BROOKLYN CENTER, Minn. (CN) — The Minneapolis-area police officer who fatally shot 20-year-old Daunte Wright on Sunday has resigned, as has Brooklyn Center's police chief, according to the city’s mayor.
Officer Kim Potter, a 26-year veteran of the Brooklyn Center Police Department, tendered her resignation just before 10 a.m. Tuesday morning, Mayor Mike Elliott said. Chief of Police Tim Gannon followed suit.
Potter shot Wright during a traffic stop early Sunday afternoon. Gannon said in a press conference on Monday that Wright, a Black man, had been pulled over for expired license plates. He was shown on Potter’s body camera footage attempting to get back into his car when Potter pointed a gun at him and shouted “Taser, Taser, Taser” before shooting him.
Gannon said he believed Potter, a white woman, had accidentally shot Wright instead of using a Taser, but that didn’t stop protesters from gathering at the police department’s headquarters on Sunday and Monday nights. On both nights, local and state police and the Minnesota National Guard clashed with demonstrators and deployed tear gas and other “less-lethal” munitions, though Elliott clarified that a new policy required his city’s officers to avoid using those tactics.
Burglaries and vandalism also spread around the metro area, with perpetrators taking advantage of the distracted police presence. A 7 p.m. curfew was enforced Monday night.
In her resignation letter, Potter wrote that “I have loved every minute of being a police officer and serving this community to the best of my ability, but I believe it is in the best interest of the community, the department, and my fellow officers if I resign immediately.”
Washington County Attorney Pete Orput is considering the possibility of charges for Potter. Based in the city of Stillwater on the Wisconsin border, Orput’s office took on the case as part of an agreement forged by several metropolitan county attorneys last summer to take on each others’ cases against police officers to avoid the appearance of bias.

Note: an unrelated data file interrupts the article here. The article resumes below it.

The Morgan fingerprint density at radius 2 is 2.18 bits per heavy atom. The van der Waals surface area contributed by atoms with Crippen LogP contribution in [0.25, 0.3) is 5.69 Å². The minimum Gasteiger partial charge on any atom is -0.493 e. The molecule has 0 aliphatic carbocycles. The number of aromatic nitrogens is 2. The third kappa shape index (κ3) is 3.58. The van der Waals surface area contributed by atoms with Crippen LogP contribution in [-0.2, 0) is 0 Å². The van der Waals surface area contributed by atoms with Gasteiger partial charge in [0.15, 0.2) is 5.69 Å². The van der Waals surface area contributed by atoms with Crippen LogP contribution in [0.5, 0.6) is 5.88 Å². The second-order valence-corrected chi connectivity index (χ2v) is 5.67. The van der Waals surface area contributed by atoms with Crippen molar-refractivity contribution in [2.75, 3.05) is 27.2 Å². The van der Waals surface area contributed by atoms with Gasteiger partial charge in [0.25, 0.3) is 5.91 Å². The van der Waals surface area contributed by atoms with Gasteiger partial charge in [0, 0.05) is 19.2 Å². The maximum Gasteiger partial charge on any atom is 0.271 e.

Some activists, speaking at a press conference Elliott held Tuesday, said that wasn’t enough. Elliott concurred, asking Democratic Governor Tim Walz to put Attorney General Keith Ellison’s office on the case. He also said he hadn’t ruled out the possibility of firing Potter rather than allowing her to resign.
The mayor also confirmed that he’d asked the police department to remove a “thin blue line” flag from its flagpole, where it had been flying just below the American flag until Monday. Elliott was unclear on whether that had actually happened, but reporter Andy Mannix of the Minneapolis Star Tribune reported that afternoon that it appeared to have been taken down.
Some activists at the conference pointed out that license plate tabs around the state were backlogged for several months because of Covid-19. “We believe that our brother was racially profiled… and that part of the excuse was the tabs. And so we have a problem with this kind of minor, petty enforcement that ends in these consequences,” one man said.
“Are your tabs expired? My tabs are expired. I could be racially profiled, and killed,” another said. “I don’t want to fail another young man. We failed George Floyd, we failed Daunte, we failed Philando -- I don’t want to fail another young man this summer,” he said, referencing Philando Castile, who was killed in a 2018 traffic stop in the St. Paul suburb of Falcon Heights.
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